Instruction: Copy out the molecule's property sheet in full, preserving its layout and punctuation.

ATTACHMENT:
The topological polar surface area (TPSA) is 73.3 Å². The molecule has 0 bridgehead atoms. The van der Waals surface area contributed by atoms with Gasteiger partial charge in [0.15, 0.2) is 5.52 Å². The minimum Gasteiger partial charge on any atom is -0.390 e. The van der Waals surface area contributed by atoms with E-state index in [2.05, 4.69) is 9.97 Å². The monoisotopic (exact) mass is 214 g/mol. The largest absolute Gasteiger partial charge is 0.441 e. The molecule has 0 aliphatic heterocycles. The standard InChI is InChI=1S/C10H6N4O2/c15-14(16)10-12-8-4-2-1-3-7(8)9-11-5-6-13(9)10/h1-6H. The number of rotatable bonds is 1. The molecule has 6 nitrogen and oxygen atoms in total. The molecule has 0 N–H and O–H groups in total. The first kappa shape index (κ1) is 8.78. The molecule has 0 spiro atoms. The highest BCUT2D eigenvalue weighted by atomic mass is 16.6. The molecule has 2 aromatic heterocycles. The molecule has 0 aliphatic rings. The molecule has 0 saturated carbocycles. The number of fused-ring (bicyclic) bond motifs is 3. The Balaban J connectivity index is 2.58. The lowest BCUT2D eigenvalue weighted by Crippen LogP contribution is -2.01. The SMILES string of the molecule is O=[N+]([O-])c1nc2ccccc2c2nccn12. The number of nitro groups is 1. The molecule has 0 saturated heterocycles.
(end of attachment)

The topological polar surface area (TPSA) is 73.3 Å². The molecule has 0 bridgehead atoms. The van der Waals surface area contributed by atoms with Gasteiger partial charge in [0.15, 0.2) is 5.52 Å². The minimum Gasteiger partial charge on any atom is -0.390 e. The van der Waals surface area contributed by atoms with E-state index in [2.05, 4.69) is 9.97 Å². The monoisotopic (exact) mass is 214 g/mol. The largest absolute Gasteiger partial charge is 0.441 e. The molecule has 0 aliphatic heterocycles. The standard InChI is InChI=1S/C10H6N4O2/c15-14(16)10-12-8-4-2-1-3-7(8)9-11-5-6-13(9)10/h1-6H. The number of rotatable bonds is 1. The molecule has 6 nitrogen and oxygen atoms in total. The molecule has 0 N–H and O–H groups in total. The first kappa shape index (κ1) is 8.78. The molecule has 0 spiro atoms. The highest BCUT2D eigenvalue weighted by atomic mass is 16.6. The molecule has 2 aromatic heterocycles. The molecule has 0 aliphatic rings. The molecule has 0 saturated carbocycles. The number of fused-ring (bicyclic) bond motifs is 3. The Balaban J connectivity index is 2.58. The lowest BCUT2D eigenvalue weighted by Crippen LogP contribution is -2.01. The SMILES string of the molecule is O=[N+]([O-])c1nc2ccccc2c2nccn12. The number of nitro groups is 1. The molecule has 0 saturated heterocycles.